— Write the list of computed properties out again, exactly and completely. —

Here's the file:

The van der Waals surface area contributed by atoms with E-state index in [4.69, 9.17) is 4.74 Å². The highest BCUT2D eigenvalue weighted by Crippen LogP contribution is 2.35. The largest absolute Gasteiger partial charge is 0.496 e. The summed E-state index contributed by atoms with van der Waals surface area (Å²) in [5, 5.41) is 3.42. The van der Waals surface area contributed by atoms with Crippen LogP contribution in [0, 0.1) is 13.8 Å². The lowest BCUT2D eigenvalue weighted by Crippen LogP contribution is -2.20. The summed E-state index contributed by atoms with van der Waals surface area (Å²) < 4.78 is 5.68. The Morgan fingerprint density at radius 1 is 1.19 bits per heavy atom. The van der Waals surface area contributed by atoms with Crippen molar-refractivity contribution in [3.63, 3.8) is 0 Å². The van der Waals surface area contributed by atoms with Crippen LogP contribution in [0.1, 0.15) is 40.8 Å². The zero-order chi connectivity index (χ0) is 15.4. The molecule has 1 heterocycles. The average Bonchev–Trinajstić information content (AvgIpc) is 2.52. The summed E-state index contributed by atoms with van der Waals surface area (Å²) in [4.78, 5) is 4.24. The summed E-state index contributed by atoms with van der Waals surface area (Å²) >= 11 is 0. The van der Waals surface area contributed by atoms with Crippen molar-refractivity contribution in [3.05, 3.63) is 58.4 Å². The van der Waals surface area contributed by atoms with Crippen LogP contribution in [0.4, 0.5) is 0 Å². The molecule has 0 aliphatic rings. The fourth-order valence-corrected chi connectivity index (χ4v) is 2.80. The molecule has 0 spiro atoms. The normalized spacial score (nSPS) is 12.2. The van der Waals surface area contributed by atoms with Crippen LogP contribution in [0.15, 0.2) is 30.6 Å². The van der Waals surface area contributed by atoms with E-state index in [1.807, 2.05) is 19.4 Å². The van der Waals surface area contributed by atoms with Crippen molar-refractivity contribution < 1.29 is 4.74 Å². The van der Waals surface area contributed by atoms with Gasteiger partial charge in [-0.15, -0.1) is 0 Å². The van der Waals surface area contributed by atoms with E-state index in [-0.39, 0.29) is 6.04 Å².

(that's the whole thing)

The van der Waals surface area contributed by atoms with E-state index in [4.69, 9.17) is 4.74 Å². The highest BCUT2D eigenvalue weighted by Crippen LogP contribution is 2.35. The largest absolute Gasteiger partial charge is 0.496 e. The summed E-state index contributed by atoms with van der Waals surface area (Å²) in [5, 5.41) is 3.42. The van der Waals surface area contributed by atoms with Crippen LogP contribution in [0, 0.1) is 13.8 Å². The lowest BCUT2D eigenvalue weighted by Crippen LogP contribution is -2.20. The summed E-state index contributed by atoms with van der Waals surface area (Å²) < 4.78 is 5.68. The Morgan fingerprint density at radius 1 is 1.19 bits per heavy atom. The van der Waals surface area contributed by atoms with Crippen molar-refractivity contribution in [3.63, 3.8) is 0 Å². The van der Waals surface area contributed by atoms with Crippen LogP contribution in [0.1, 0.15) is 40.8 Å². The zero-order chi connectivity index (χ0) is 15.4. The molecule has 1 heterocycles. The average Bonchev–Trinajstić information content (AvgIpc) is 2.52. The summed E-state index contributed by atoms with van der Waals surface area (Å²) in [4.78, 5) is 4.24. The summed E-state index contributed by atoms with van der Waals surface area (Å²) >= 11 is 0. The van der Waals surface area contributed by atoms with Crippen molar-refractivity contribution in [3.05, 3.63) is 58.4 Å². The van der Waals surface area contributed by atoms with Crippen LogP contribution in [0.4, 0.5) is 0 Å². The molecule has 0 aliphatic rings. The fourth-order valence-corrected chi connectivity index (χ4v) is 2.80. The molecule has 0 spiro atoms. The normalized spacial score (nSPS) is 12.2. The van der Waals surface area contributed by atoms with Crippen LogP contribution in [0.15, 0.2) is 30.6 Å². The van der Waals surface area contributed by atoms with E-state index in [1.807, 2.05) is 19.4 Å². The van der Waals surface area contributed by atoms with Crippen molar-refractivity contribution < 1.29 is 4.74 Å². The van der Waals surface area contributed by atoms with Gasteiger partial charge in [-0.15, -0.1) is 0 Å². The van der Waals surface area contributed by atoms with E-state index in [-0.39, 0.29) is 6.04 Å².